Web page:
There were people who thought we were going after the Rubashkin family, which has close ties to the Lubavitch community. They thought we didn't understand or appreciate what the Rubashkins were trying to do. From their perspective, the Rubashkins has transformed the kosher meat industry and made it possible for Jews, especially in smaller communities, to have access to a wider array of kosher foods. There were those who felt we didn’t understand that kashrut is first and foremost religious law pertaining to the proper slaughtering of animals and does not necessarily involve the human conditions and considerations that may also be involved.
PJV: That is a complex issue in and of itself, whether kashrut is confined to matters like the sharpness of the blade or perhaps to something wider.
Exactly. And so we've come in for criticism from that part of the community. But there is a bit of a conundrum here. Many of the people who were speaking out about Agriprocessors weren't consumers of kosher meat. How can you complain about the kosher meat industry if you don't keep kosher? It also highlighted the challenges of Jews who want to broaden the ethical scope of kashrut or are interested in the fate of undocumented Guatemalan workers. It was particularly interesting to see the Conservative movement find itself on this issue. In the past, it was usually the Reform movement that took stands on issues of social justice. But in this case it was the Conservative movement that took the lead and made others take notice.
PJV: What is the role of the Forward’s web site and how do you see that role evolving?
The Internet is clearly the biggest challenge facing the newspaper industry. The good news is that our web version has been acclaimed by national and international organizations. We’ve won awards that have gone in the past to
The New York Times and The Washington Post. I can't claim credit since it was already here when I became editor, but we’re not resting on our laurels. I think careful readers will notice some changes that we've made over the past few months to make it more vibrant. We hired a new editor, we're posting fresh articles everyday and we’re creating more web-exclusive content. We’ll have a podcast studio in the new offices we’re moving to, so we’ll be able to do podcasts. But it's still all about content. You must have the content if you’re going to drive people to your site – substantive news, analysis, essays, opinion. When the Madoff scandal hit, we had tremendous traffic and posted a chart on our website that listed all the Jewish charities affected. That list was updated regularly and also served to boost traffic. As far as the print version is concerned, I have no doubt it will survive. People like having it around, reading the news one day and then picking it up again later to read the arts section. We also have a highly educated, relatively affluent readership that advertisers covet.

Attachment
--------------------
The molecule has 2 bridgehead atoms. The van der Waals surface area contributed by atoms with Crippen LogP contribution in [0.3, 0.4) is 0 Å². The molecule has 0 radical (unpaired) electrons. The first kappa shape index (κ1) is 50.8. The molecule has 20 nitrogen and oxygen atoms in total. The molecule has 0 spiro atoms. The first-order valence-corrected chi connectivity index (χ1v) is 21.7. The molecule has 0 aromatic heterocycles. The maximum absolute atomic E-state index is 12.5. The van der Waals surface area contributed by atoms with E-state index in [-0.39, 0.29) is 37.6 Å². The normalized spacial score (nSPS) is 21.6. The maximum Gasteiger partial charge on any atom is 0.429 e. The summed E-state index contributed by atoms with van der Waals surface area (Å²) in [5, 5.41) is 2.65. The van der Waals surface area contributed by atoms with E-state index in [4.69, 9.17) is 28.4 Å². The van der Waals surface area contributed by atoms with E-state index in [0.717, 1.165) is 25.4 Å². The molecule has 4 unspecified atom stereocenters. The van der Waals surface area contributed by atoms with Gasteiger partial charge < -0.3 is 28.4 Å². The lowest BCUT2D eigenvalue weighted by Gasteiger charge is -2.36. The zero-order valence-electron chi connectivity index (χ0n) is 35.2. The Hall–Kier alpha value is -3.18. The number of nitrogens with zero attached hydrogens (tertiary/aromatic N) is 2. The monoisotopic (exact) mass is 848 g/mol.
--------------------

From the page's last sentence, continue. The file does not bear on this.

PJV: One of my favorites features of the paper is Forward Looking Back, where you reprint interesting stories from 100 years ago. It represents what may well be the richest archive of daily life in the Lower East Side. Are there any plans to make greater use of this material?
A couple of years ago, we published with Norton, A Living Lens, a beautiful book with hundred of photos from the Forward archives that documented the lives of Jews during that period. We are working with Norton on another book that will focus on Yiddish literature in the Forward. But with our new capabilities we will be able to do make even better use of our archives.
PJV: It all sounds very exciting.
We're a 111-year-old startup. The Yiddish version started in 1897, but the English version is only 19 years old. It’s a fascinating place to work, too. We’ve got guys in tzitzit and Brooklyn hipsters who play in rock bands on the weekend. It’s a neat reflection of the vibrancy of our community.
To view previous editions of "In Their Own Words", please click here.